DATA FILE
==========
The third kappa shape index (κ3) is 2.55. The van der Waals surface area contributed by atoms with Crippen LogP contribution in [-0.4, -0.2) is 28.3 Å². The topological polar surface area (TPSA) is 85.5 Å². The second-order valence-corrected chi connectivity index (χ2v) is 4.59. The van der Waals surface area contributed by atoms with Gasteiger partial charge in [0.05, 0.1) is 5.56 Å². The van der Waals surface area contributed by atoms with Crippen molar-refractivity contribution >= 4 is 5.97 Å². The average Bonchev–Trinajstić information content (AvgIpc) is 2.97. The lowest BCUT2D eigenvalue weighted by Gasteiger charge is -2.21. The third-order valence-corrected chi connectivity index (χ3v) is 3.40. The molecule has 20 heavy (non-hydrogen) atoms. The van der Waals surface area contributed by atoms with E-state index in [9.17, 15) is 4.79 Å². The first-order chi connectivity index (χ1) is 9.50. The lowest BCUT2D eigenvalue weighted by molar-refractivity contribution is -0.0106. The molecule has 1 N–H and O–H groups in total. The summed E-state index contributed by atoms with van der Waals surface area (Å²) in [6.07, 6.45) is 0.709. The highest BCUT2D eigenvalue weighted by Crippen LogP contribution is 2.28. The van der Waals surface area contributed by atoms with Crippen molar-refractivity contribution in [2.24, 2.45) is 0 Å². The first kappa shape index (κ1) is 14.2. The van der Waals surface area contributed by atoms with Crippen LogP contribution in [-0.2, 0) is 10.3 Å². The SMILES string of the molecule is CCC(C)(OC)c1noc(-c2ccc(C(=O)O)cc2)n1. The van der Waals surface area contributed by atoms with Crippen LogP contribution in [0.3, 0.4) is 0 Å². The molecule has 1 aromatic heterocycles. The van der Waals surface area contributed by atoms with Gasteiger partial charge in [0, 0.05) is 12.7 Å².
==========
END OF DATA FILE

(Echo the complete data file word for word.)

The third kappa shape index (κ3) is 2.55. The van der Waals surface area contributed by atoms with Crippen LogP contribution in [-0.4, -0.2) is 28.3 Å². The topological polar surface area (TPSA) is 85.5 Å². The second-order valence-corrected chi connectivity index (χ2v) is 4.59. The van der Waals surface area contributed by atoms with Gasteiger partial charge in [0.05, 0.1) is 5.56 Å². The van der Waals surface area contributed by atoms with Crippen molar-refractivity contribution >= 4 is 5.97 Å². The average Bonchev–Trinajstić information content (AvgIpc) is 2.97. The lowest BCUT2D eigenvalue weighted by Gasteiger charge is -2.21. The third-order valence-corrected chi connectivity index (χ3v) is 3.40. The molecule has 20 heavy (non-hydrogen) atoms. The van der Waals surface area contributed by atoms with E-state index in [9.17, 15) is 4.79 Å². The first-order chi connectivity index (χ1) is 9.50. The lowest BCUT2D eigenvalue weighted by molar-refractivity contribution is -0.0106. The molecule has 1 N–H and O–H groups in total. The summed E-state index contributed by atoms with van der Waals surface area (Å²) in [6.07, 6.45) is 0.709. The highest BCUT2D eigenvalue weighted by Crippen LogP contribution is 2.28. The van der Waals surface area contributed by atoms with Crippen molar-refractivity contribution in [2.24, 2.45) is 0 Å². The first kappa shape index (κ1) is 14.2. The van der Waals surface area contributed by atoms with Crippen LogP contribution in [-0.2, 0) is 10.3 Å². The SMILES string of the molecule is CCC(C)(OC)c1noc(-c2ccc(C(=O)O)cc2)n1. The van der Waals surface area contributed by atoms with Crippen LogP contribution in [0.3, 0.4) is 0 Å². The molecule has 1 aromatic heterocycles. The van der Waals surface area contributed by atoms with Gasteiger partial charge in [0, 0.05) is 12.7 Å².